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Which Talent Sourcing Strategy Is Right for Your Company - and Its Location?

Carefully aligning your company’s talent sourcing strategy with its choice for a new facility location will result in a successful investment decision.

Q2 2019
Build vs. Buy Location Illustration
Build vs. Buy Location Illustration
Organizations make locations decisions when they expand, relocate, or contract their operations. Their specific goals and objectives clearly influence location choices. After all, there is no “one best place” for all businesses. One of the key factors among typical considerations is the talent sourcing strategy an organization chooses to pursue. Location decisions can be influenced by talent needs as locations each have talent market characteristics that align with different sourcing strategies.

When considering a new location, knowing how markets may enable recruiting goals will help increase chances for success. Talent sourcing strategies include “build” and “buy” scenarios: “Build” strategies include locations where a company can hire trainable workers in the labor force, recruit from local and regional schools, and attract people from outside the region. “Buy” scenarios are supported when new hires have applicable industry experience. Combinations of both approaches are common.

Differences in Location Decisions
Every organization is unique, even ones in the same industry. Each company chooses to compete for talent in different ways, resulting in different operating locations. As an illustration of location choices in this context, three sample cases are summarized below:

Pharmaceutical Research & Development — A drug company’s workforce needs were evolving in response to business model changes. The company historically relied on a smaller employee base heavily weighted to research and discovery, with a smaller number of people focused on clinical trials and product commercialization. As business strategies evolved the company anticipated (1) continued innovation, (2) rapid workforce growth to support clinical trials, and (3) greater need for commercialization skills.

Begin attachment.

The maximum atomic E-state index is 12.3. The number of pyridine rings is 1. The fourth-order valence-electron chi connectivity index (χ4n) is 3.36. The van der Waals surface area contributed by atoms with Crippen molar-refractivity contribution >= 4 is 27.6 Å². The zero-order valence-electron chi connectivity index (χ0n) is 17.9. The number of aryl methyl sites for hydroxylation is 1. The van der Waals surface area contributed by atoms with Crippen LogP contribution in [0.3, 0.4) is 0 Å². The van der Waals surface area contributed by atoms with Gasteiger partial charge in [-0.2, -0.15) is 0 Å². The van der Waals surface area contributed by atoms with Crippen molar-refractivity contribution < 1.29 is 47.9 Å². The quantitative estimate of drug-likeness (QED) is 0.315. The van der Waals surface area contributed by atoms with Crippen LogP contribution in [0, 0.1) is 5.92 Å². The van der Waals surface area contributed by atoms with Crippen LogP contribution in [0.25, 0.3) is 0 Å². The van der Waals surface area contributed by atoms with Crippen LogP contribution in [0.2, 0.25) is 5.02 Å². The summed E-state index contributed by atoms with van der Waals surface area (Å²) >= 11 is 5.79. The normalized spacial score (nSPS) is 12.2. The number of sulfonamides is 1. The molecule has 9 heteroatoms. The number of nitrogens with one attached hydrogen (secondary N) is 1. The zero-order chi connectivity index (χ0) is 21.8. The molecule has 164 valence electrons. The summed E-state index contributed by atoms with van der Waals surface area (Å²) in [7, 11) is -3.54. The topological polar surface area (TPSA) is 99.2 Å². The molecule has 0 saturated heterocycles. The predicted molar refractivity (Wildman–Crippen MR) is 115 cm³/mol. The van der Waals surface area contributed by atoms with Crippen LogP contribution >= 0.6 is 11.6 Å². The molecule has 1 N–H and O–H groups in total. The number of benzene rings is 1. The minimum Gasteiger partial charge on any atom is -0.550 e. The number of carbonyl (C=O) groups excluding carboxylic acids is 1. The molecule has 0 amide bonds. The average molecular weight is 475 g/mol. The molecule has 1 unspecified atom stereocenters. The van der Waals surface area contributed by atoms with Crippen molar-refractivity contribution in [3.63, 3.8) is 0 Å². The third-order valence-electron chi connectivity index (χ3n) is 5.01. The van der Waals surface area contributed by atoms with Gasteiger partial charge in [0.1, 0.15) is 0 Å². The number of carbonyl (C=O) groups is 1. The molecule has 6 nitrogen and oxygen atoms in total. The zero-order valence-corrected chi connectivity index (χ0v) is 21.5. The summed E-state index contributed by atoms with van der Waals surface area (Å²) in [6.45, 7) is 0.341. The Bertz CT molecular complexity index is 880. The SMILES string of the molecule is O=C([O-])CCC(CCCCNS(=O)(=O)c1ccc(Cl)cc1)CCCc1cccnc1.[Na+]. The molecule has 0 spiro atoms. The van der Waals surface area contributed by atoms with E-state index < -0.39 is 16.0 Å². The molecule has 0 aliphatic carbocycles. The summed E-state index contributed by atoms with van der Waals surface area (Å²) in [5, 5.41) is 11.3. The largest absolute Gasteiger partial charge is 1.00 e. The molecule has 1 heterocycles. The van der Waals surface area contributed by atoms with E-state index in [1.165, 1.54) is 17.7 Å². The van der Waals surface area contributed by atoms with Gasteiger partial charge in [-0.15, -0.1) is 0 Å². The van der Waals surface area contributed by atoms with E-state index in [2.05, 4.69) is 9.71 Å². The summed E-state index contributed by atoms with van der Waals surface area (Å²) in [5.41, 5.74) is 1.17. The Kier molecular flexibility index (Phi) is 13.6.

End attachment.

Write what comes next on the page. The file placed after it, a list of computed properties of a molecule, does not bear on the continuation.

The status quo of operating in a smaller market that had limited relevant industry activity, but with a respected university that supplied talent when rare turnover occurred, was no longer tenable. The company weighed benefits and risks between locations and opted to expand in a location that boasted both respected universities with applicable programs as well as a mature clinical trial industry, and also an active startup life science community that was generating new ideas. A “buy” strategy was key and the location choice was a metropolitan area in the mid-Atlantic region.

Information Technology Services — An information technology services company’s existing situation of operating in high-cost locations risked the ability to win future contracts, and their distributed operation created inefficiencies while servicing accounts. The company’s objective was to consolidate applications development and network operations to improve efficiency and gain a competitive pricing advantage in a new location.

The company clearly defined unique workforce skills of the future, evaluated locations throughout the United States, and settled on a location with market attributes that aligned with the chosen “build” strategy. The solution consisted of slow and steady workforce growth in a low-cost, smaller talent market with local and regional colleges engaged to create a long-term talent pipeline. Recruiting efforts were buoyed by the university system’s commitment to increase graduate output from computer science related disciplines. Additionally, state government contributed significant dollars to incentivize the implementation. The location choice for this “build” strategy was a small metropolitan area in the U.S. South-Central region.